At the start of the month, Mars rises around 11:00 p.m. local time. The Martian northern hemisphere summer solstice occurs on February 15th. Mars exceeds ten seconds in size on that date. On the evening of February 20th, Mars is 3 degrees north of the Moon. Mars increases in brightness from magnitude +0.2 to magnitude -0.4 and in apparent size from 8.9 to 11.5 arc seconds this month.

As Jupiter retrogrades slowly through Gemini this month, it drops to magnitude -2.4 and declines in apparent size to 42.6 arc seconds. The gas giant is at its greatest altitude around 10:00 p.m. local time, as the month begins. Noteworthy shadow transits by Io and Callisto respectively take place on the mornings of February 4th, beginning at 12:19 a.m. EST, and February 6th, beginning at 4:06 a.m. EST. On February 5th, Io reappears from eclipse at 11:56 p.m. EST. Jupiter is five degrees north of the Moon on the night of February 11th. Consult page 51 of the February 2014 issue of Sky & Telescope or browse http://skyandtelescope.com/observing/objects/planets/article_107_1.asp in order to determine transit times of Jupiter’s central meridian by the Great Red Spot. Data on the Galilean satellites is available at http://skytonight.com/observing/objects/javascript/3307071.html# and page 52 of the February 2014 issue of Sky & Telescope.

Saturn's rings span 39 arc seconds and are inclined 23 degrees from edge-on this month. As the month begins, Saturn rises around 1:30 a.m. local time. Saturn reaches western quadrature on February 11th. This means that the shadow of the planet’s globe on its rings is especially noticeable. An occultation of Saturn by the Moon is visible from some parts of the southern hemisphere on February 21st. Eight-magnitude Titan is north of Saturn on February 11th and February 27th and south of the planet on February 2nd/3rd and February 18th/19th. On February 16th, Iapetus is located 2.2 arc minutes due north of Saturn and shines at eleventh magnitude. For further information on the satellites of Saturn, browse http://www.skyandtelescope.com/observing/objects/javascript/3308506.html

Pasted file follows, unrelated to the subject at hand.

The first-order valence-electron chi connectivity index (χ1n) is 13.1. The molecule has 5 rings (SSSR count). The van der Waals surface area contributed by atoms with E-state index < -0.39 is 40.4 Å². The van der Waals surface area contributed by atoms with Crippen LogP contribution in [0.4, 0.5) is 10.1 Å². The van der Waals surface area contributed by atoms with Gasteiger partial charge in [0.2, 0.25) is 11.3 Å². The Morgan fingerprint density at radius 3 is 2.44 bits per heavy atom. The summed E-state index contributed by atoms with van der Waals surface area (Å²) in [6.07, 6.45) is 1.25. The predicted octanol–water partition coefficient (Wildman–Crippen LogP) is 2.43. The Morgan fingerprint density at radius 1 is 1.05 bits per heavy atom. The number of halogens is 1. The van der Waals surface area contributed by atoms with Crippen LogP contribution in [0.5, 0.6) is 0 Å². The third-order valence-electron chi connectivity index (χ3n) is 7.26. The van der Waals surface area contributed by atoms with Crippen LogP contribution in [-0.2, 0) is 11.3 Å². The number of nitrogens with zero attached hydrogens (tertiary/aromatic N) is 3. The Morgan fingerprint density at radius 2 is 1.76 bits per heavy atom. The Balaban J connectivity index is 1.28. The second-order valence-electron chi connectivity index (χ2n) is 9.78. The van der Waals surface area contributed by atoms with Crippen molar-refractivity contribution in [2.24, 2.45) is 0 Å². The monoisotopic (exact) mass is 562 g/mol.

Uranus is just 20 degrees above the western horizon at evening twilight by the middle of the month. It sets by mid-evening. Sir William Herschel’s discovery is located about five degrees southwest of the fourth-magnitude star Delta Piscium. A finder chart for Uranus can be found at http://media.skyandtelescope.com/documents/Uranus-Neptune-2013.pdf

Neptune is in conjunction with the Sun on February 23rd and is not visible this month.

The dwarf planet Pluto is not readily observable during February.

For more on the planets and how to locate them, browse http://www.nakedeyeplanets.com/

No comets brighter than tenth magnitude are predicted for this month. Visit http://cometchasing.skyhound.com/ and http://www.curtrenz.com/comets for additional information on comets visible in February.